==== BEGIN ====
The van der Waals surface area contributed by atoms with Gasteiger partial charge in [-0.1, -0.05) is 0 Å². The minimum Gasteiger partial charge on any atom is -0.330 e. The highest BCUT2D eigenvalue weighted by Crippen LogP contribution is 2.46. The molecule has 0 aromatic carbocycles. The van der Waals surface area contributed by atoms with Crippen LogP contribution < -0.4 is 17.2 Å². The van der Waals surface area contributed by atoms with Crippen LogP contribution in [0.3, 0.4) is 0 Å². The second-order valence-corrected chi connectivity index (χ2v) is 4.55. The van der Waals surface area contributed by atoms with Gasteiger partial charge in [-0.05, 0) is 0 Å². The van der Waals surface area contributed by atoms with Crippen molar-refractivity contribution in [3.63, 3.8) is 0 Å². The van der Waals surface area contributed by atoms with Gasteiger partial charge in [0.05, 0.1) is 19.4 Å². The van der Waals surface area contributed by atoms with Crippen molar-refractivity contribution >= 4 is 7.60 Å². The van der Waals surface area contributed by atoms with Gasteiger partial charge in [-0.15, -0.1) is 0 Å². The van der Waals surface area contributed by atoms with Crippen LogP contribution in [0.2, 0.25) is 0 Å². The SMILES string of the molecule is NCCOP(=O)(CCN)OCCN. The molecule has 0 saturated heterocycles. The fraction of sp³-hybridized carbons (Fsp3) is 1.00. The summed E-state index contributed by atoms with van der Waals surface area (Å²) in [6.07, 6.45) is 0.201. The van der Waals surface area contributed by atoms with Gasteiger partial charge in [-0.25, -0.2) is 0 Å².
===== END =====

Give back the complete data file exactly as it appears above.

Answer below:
The van der Waals surface area contributed by atoms with Gasteiger partial charge in [-0.1, -0.05) is 0 Å². The minimum Gasteiger partial charge on any atom is -0.330 e. The highest BCUT2D eigenvalue weighted by Crippen LogP contribution is 2.46. The molecule has 0 aromatic carbocycles. The van der Waals surface area contributed by atoms with Crippen LogP contribution < -0.4 is 17.2 Å². The van der Waals surface area contributed by atoms with Crippen LogP contribution in [0.3, 0.4) is 0 Å². The second-order valence-corrected chi connectivity index (χ2v) is 4.55. The van der Waals surface area contributed by atoms with Gasteiger partial charge in [-0.05, 0) is 0 Å². The van der Waals surface area contributed by atoms with Crippen molar-refractivity contribution in [3.63, 3.8) is 0 Å². The van der Waals surface area contributed by atoms with Gasteiger partial charge in [0.05, 0.1) is 19.4 Å². The van der Waals surface area contributed by atoms with Crippen molar-refractivity contribution >= 4 is 7.60 Å². The van der Waals surface area contributed by atoms with Gasteiger partial charge in [-0.15, -0.1) is 0 Å². The van der Waals surface area contributed by atoms with Crippen LogP contribution in [0.2, 0.25) is 0 Å². The SMILES string of the molecule is NCCOP(=O)(CCN)OCCN. The molecule has 0 saturated heterocycles. The fraction of sp³-hybridized carbons (Fsp3) is 1.00. The summed E-state index contributed by atoms with van der Waals surface area (Å²) in [6.07, 6.45) is 0.201. The van der Waals surface area contributed by atoms with Gasteiger partial charge in [-0.25, -0.2) is 0 Å².